You are right, I don't remember where but I was reading just recently that regardless of your statement and the customer's acceptance that there is no warranty, any court will hold you to an "implied warranty." Basically according to the article it comes down to you charged the customer to XXX. The customer paid you to do XXX. The customer is entitled to "fair value" of XXX. Now as I read it that only applies to your workmanship and when yo install their part you are accepting it as viable and that becomes part of your workmanship as it is your professional assessment that the part is proper. Now in Michigan we do not have to provide a warranty and if we do it must be in writing on the work order in order for it to be enforceable. But this does not absolve a shop of responsibility to a customer to provide fair value in that if you installed a water pump and it leaked on the hoist then you have to do it again at no charge. If it starts leaking three months later, well then it's their baby and they get to hassle with the part supplier, unless you screwed up and didn't tighten a hose clamp, clean the gasket surface right or such.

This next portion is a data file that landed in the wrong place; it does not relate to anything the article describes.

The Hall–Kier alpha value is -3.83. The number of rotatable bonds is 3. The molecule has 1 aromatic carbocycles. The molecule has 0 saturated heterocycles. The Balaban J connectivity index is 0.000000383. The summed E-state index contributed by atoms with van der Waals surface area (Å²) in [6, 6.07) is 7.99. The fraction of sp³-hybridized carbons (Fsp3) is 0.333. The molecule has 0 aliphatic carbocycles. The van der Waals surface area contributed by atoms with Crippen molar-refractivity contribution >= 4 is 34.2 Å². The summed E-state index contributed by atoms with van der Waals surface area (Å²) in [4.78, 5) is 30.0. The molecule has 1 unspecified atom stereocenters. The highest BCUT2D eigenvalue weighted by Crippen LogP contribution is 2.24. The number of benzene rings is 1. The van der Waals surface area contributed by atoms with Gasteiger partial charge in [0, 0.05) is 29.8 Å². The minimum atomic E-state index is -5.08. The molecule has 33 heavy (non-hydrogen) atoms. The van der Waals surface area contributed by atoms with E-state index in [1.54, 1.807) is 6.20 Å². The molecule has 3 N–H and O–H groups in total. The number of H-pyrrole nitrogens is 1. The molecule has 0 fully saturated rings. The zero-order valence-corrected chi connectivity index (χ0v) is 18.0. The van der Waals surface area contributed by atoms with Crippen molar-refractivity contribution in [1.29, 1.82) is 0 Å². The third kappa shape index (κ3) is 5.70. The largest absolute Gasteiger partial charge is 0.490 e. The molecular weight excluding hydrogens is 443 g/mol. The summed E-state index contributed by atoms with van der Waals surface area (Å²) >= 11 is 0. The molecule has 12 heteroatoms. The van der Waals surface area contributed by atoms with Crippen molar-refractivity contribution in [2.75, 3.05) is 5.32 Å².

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IF I install customer supplied parts I have it on the work order and they initial by it that I only warrant my labor for the initial installation was done properly and according to the vehicle manufacturer's guidelines. The statement also spells out, in no uncertain terms that if the part fails after they leave the shop that there is no warranty expressed or implied regarding the part and associated labor to replace the part should it prove defective in the future. It probably would not stand up in court, but at least the judge should see that the customer knew and understood that they were accepting the risk of a faulty part. Typically I charge a higher labor rate and that drives these people away. I have however secured a few good customers by accepting their customer supplied part job when they thought they could do it but then decided it was wiser to have someone else do it. I respect people who want to do it themselves for the satisfaction, especially when they identify their limitations and stop before they make a bigger problem. The ones I have zero respect for are the one who want to get the part themselves because it's cheaper. Even had one guy ask me, "Well I'm gonna get it at NAPA, same place you do so why can't I get it and have you install it and save some money?" I told him I would be delighted to install his part, but the labor would be $ZZZ instead of $XXX. He decided he didn't like my attitude. He didn't like my attitude that I am in business to serve people who value my services, professionalism, integrity, dedication and expertise. People who value me enough to trust me to select the right parts, do the job the right way, and charge the right price for the quality and so I will still be in business next year when they need more service. Yep he didn't like my attitude. Fine, I didn't like his "You're charging me too much because I can screw it up cheaper than if you do it right" attitude either.